After changing water in to wine, John reports no long discourse of Jesus. All the other “signs” in John’s Gospel get a discourse. This one, instead, is followed by the Temple Act. Jesus, when asked by what authority he does these things, says, “Destroy this Temple and I will rebuild it in three days.” Jesus’ body replaces the Temple. John’s community replaces the altar, where the blood is poured. Note that the sign of water to wine takes place at Capernaum, and we are told Jesus delivers this discourse teaching in the synagogue at Capernaum.

The community, then, is the presence of God in the world, both for battle against the forces of evil, and for prayer at the Temple. Solomon invokes God’s name over the Temple, so that when people pray at the Temple, God will hear in heaven. If we are the altar, then when people entreat us, God hears in heaven (or in our midst). That’s an awesome responsibility. What we bring to God is what gets brought to God.

Gnawing on Jesus

16 August 2009
Eleventh Sunday after Pentecost
Proper 15B (RCL)

1 Kings 2:10-12; 3:3-14
Psalm 111
Ephesians 5:15-20
John 6:51-58

What are we to make of Solomon? We are told that he walked in the statutes of his father David, and God assures Solomon that if he walks in God’s ways as did David, God will be with him. David walked in God’s ways?! We are told Solomon loved the Lord, only he sacrificed at the high places, habitually offering thousands of burnt offerings at the high place of Gibeon. In later times, offering at the high places would be seen as one of the worst possible sins. So, did Solomon love God or not? It must be that at the time of Solomon, offering at the high places was not seen as a sin. It was something read back into history by the post-Exilic editors, as a way of explaining why bad things happened. As long as we are large and in charge, we tend to think God is with us. It’s only when things go south that we start to wonder where we messed up. So, in his day, Solomon was a good king.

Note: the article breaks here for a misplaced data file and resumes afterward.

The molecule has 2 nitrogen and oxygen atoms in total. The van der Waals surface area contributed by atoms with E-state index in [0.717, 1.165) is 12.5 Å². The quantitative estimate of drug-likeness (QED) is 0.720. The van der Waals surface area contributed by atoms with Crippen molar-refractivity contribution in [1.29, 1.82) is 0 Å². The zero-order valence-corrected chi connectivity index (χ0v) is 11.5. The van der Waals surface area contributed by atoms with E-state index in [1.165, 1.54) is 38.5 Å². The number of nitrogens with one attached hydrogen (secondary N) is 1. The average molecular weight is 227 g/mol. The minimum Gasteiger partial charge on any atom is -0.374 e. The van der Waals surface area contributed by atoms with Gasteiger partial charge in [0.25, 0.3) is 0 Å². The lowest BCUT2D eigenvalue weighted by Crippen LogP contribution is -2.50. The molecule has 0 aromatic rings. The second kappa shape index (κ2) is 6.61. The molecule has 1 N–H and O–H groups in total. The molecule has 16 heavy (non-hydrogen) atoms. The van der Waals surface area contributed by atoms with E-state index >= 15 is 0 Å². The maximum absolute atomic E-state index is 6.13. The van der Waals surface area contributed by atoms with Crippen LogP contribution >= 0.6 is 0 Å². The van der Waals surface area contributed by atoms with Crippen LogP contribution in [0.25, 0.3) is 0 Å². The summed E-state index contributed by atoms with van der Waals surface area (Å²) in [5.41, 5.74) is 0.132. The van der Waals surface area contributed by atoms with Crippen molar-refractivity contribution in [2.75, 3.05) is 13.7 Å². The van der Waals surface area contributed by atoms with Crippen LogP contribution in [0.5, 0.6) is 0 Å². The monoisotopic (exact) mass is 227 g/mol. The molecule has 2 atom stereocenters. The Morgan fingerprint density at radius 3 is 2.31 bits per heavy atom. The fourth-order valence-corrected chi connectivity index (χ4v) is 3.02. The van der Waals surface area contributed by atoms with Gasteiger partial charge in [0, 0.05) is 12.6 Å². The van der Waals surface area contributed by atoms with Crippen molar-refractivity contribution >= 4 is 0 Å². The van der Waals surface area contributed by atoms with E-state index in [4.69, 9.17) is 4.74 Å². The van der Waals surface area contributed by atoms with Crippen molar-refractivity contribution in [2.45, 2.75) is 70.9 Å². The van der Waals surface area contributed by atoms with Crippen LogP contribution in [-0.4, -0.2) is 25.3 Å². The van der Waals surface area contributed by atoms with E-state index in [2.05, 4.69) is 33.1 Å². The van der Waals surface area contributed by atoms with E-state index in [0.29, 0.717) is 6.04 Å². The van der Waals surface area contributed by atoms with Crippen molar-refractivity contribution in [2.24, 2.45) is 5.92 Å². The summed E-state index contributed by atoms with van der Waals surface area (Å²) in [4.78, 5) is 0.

The Ephesians passage has to do with conduct at banquets: don’t get drunk, and don’t employ outside entertainment (flute girls, for example). Sing spiritual songs yourselves. These would have been very modest and moderate banquets.

And then, Jesus in John: Whoever does not eat the flesh of the Son of Man and drink his blood has no life. The word that Jesus uses for “eat” in this passage is the Greek trogein. It means to gnaw. A hole gnawed by a mouse is called a trogle and one who creeps into such a hole a troglodyte. The imagery is graphic. We are to gnaw on Jesus’ flesh the way a mouse gnaws on wood. And drink his blood — a horror for any Jew. Drinking blood was forbidden, because the life of an animal was in the blood, and life belonged to God. So, we are not to eat Jesus just as food, but to ingest his very life, which belongs to God. And, it’s not just simple swallowing, but gnawing.

Maybe eating Jesus doesn’t happen quickly or easily. Maybe we have to work at it. It’s not just swallowing a wafer, but changing a way of life. If we, collectively, are the body of Christ, then perhaps individually, we are particles of flesh. We are being instructed to ruminate on each others’ lives. Savor them, extract every bit of life we can from them. The people who frustrate me, what can I learn by ruminating on their lives? Can I learn to appreciate them by gnawing on them? What makes them who they are?

In the recent debate of health care, we seem to have lost the ability to listen and hear. Those shouters at town hall meetings, what are they afraid of? What would we learn if we chewed on their lives for a while? Do we savor the lives of those without health care? If we took their lives into ours, what would change?